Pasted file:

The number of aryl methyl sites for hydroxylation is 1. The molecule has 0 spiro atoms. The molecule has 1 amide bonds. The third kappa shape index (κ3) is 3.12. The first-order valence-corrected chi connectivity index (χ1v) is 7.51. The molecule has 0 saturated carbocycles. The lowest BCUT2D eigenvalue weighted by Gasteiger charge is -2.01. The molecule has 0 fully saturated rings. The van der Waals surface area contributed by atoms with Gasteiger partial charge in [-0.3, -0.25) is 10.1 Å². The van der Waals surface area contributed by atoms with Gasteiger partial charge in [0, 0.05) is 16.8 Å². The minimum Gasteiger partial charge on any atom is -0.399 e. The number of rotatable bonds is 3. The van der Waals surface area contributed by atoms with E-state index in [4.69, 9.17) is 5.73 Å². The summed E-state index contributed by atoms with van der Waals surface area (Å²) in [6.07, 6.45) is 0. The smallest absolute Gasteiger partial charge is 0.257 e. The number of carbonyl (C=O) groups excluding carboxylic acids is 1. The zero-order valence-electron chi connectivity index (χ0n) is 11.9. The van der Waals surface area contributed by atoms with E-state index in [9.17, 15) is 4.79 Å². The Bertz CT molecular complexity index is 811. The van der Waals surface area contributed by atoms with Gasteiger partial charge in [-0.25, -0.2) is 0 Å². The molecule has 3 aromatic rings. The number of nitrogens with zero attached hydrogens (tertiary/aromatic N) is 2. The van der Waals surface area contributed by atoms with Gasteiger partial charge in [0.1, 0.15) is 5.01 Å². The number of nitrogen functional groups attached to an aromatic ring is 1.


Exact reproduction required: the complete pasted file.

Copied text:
The number of aryl methyl sites for hydroxylation is 1. The molecule has 0 spiro atoms. The molecule has 1 amide bonds. The third kappa shape index (κ3) is 3.12. The first-order valence-corrected chi connectivity index (χ1v) is 7.51. The molecule has 0 saturated carbocycles. The lowest BCUT2D eigenvalue weighted by Gasteiger charge is -2.01. The molecule has 0 fully saturated rings. The van der Waals surface area contributed by atoms with Gasteiger partial charge in [-0.3, -0.25) is 10.1 Å². The van der Waals surface area contributed by atoms with Gasteiger partial charge in [0, 0.05) is 16.8 Å². The minimum Gasteiger partial charge on any atom is -0.399 e. The number of rotatable bonds is 3. The van der Waals surface area contributed by atoms with E-state index in [4.69, 9.17) is 5.73 Å². The summed E-state index contributed by atoms with van der Waals surface area (Å²) in [6.07, 6.45) is 0. The smallest absolute Gasteiger partial charge is 0.257 e. The number of carbonyl (C=O) groups excluding carboxylic acids is 1. The zero-order valence-electron chi connectivity index (χ0n) is 11.9. The van der Waals surface area contributed by atoms with E-state index in [9.17, 15) is 4.79 Å². The Bertz CT molecular complexity index is 811. The van der Waals surface area contributed by atoms with Gasteiger partial charge in [-0.25, -0.2) is 0 Å². The molecule has 3 aromatic rings. The number of nitrogens with zero attached hydrogens (tertiary/aromatic N) is 2. The van der Waals surface area contributed by atoms with Gasteiger partial charge in [0.1, 0.15) is 5.01 Å². The number of nitrogen functional groups attached to an aromatic ring is 1.